Bryan’s legacy reached far beyond the courtroom, into politics. He was what would now appear to be an odd mixture of liberalism, populism – and religious adherence. Bryan was known as a titanic orator. And in politics he has a record that includes being the only person (best known person) to lose an election for president three times (see the helpful historical hint from Joe Morelle in the comments section, one that set me on the straight and narrow).

Interesting fellow, that Bryan. And I thought of him as New York City attorney and political veteran Mark Green pulled into town on Thursday. He was here to make official what was already known – that he will run for state attorney general.

Green knows about losing himself. The evidence came as supporters rose in a meeting room at the Hyatt Regency Rochester.

There was Bob Cook, the former Monroe County Democratic Party chair. He told the press about first getting to know Green in 1986 when the latter was running for the U.S. Senate. This was during the primary race, when Green ultimately beat John Dyson, a businessman who was formerly chairman of the State Power Authority. Green’s quest ended at the brick wall that was that Pataki mentor – Alfonse D’Amato. The Republican trounced Green in the general election.

"He was fond of saying he’s not the underdog," Cook said. "He said he was the un-dog."

Cook quickly said Green is not in the same position during this run for attorney general.

Next to speak at the Hyatt was City Councilman Adam McFadden, who recalled getting to first know Green in 1998. This was Green’s second run for U.S. Senate (I remember McFadden striding down Main Street with Green early that year at an event where Mayor Bill Johnson came out extraordinarily early for Green’s candidacy). Green never made it out of the primary race in 1998, losing to Chuck Schumer – who is now a nationally known thorn in the Bush administration’s side.

Add to those Green losses the one he endured in 2001. It was during a sad and tumultuous time in New York City history because of the Twin Towers attacks. But there was also a mayoral campaign. Green beat a field that included Bronx Borough Pres Fernando Ferrer in the Democratic primary. But then, an early lead over Republican Mike Bloomberg evaporated, and he wound up losing.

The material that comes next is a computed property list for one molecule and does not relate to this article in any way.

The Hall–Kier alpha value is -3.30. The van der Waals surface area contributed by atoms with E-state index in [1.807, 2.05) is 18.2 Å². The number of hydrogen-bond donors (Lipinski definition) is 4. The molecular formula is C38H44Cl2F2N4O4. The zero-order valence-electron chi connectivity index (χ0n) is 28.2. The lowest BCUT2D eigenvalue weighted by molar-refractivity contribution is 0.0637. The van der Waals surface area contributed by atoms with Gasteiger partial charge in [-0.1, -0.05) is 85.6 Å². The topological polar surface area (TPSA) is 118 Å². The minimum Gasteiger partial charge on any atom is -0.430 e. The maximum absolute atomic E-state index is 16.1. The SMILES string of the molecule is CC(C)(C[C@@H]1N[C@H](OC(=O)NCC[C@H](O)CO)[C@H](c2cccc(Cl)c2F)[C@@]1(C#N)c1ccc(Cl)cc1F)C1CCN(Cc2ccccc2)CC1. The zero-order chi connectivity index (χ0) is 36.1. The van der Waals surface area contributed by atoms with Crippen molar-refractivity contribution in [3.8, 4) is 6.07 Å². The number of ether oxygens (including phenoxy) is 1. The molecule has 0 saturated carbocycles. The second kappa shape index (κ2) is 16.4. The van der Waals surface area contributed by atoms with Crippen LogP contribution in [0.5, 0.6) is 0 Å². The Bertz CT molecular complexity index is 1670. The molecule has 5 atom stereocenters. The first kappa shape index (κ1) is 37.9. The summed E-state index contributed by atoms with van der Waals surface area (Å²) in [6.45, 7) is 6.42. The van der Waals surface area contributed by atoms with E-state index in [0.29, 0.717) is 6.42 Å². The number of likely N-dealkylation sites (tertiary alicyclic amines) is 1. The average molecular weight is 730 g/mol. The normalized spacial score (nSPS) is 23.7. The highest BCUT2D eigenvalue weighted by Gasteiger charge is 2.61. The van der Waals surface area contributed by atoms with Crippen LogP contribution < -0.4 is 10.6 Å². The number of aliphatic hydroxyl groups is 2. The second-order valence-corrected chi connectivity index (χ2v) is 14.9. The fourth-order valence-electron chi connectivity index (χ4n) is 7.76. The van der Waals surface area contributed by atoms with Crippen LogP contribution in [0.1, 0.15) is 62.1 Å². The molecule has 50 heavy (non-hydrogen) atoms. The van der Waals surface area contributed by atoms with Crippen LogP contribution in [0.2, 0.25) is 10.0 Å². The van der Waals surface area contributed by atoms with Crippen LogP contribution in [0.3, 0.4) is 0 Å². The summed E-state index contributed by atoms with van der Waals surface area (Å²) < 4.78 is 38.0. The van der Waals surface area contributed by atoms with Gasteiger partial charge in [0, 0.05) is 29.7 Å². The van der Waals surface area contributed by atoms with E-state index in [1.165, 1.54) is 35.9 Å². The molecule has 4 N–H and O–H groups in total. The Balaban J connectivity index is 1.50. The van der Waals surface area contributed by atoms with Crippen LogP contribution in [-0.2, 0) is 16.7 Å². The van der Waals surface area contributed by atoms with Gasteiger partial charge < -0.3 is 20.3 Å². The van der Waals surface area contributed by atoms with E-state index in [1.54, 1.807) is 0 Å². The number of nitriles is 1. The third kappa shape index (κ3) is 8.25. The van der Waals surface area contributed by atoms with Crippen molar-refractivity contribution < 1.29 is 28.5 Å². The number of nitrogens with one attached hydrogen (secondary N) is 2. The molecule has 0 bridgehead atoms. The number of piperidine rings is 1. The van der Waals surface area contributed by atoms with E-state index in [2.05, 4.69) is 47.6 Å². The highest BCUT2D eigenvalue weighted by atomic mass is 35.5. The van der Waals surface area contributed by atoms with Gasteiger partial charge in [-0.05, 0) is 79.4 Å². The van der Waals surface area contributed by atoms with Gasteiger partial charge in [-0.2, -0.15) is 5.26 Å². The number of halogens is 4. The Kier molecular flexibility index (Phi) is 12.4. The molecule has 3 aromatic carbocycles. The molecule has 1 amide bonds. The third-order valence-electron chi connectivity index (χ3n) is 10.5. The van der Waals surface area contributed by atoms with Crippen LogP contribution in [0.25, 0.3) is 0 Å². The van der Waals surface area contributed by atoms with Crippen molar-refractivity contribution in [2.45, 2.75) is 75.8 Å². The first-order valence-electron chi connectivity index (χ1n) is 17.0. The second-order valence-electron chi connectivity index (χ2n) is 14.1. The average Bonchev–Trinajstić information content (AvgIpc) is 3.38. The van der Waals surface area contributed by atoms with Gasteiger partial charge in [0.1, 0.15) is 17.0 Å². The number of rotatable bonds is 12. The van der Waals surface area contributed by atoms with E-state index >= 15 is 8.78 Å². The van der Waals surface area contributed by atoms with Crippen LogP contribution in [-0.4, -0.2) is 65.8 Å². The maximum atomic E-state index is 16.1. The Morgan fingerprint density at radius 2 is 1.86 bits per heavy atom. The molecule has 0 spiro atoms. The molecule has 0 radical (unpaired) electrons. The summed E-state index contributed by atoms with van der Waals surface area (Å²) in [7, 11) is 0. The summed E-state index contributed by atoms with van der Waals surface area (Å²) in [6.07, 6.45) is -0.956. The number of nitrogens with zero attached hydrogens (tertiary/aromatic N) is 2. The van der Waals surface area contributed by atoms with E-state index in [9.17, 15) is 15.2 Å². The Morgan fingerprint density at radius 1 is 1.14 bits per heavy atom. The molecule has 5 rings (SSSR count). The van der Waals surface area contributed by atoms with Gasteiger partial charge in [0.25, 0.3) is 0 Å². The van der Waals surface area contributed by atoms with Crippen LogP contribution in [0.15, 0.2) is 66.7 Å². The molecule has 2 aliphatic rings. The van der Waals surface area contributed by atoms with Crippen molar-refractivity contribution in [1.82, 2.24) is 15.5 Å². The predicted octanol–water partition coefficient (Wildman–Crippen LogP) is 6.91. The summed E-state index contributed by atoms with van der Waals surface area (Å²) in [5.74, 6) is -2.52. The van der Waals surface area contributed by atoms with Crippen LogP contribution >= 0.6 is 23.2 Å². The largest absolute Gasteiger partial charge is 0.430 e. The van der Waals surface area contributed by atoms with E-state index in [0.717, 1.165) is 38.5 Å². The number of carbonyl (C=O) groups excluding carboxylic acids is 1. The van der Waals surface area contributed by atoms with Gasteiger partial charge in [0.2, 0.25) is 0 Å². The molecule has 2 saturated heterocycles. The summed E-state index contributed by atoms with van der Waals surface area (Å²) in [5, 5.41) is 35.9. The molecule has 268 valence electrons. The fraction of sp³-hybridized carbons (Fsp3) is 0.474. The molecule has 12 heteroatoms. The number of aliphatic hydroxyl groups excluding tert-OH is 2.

Green doesn’t shy away from that record.

"I haven’t always won. But I have won major elections," he said, behind signs that called him the "people lawyer". In fact he can claim wins while others running for attorney general – such as Andrew Cuomo and Denise O’Donnell – can not. In addition to winning Democratic primaries, he was elected the city’s public advocate. (Check out the field here)

But get Green outside of the city limits and he’s been less successful. And now, with his third statewide shot, can the liberal from New York City win over the Upstate Democratic faithful? If they pay attention to record, rather than zip codes, Green said. If he gets by the Democrats (no given here, by the way)… can he beat a Republican in November in places north of the New York City metro area?

Green’s hoping that this third statewide run is a charm. Because… Green may aspire for Bryan’s passion on the podium… and maybe Bryan’s populist appeal. But there’s no way he wants something approaching Bryan’s political track record.

p.s. – A colleague of mine just read this over my shoulder… and thought… geez… that’s kind of a stretch. What do you think?

The Art of Frontrunning

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Karen DeWitt – WXXI’s Albany correspondent – has provided us with an audio clip that displays a textbook case for all frontrunners.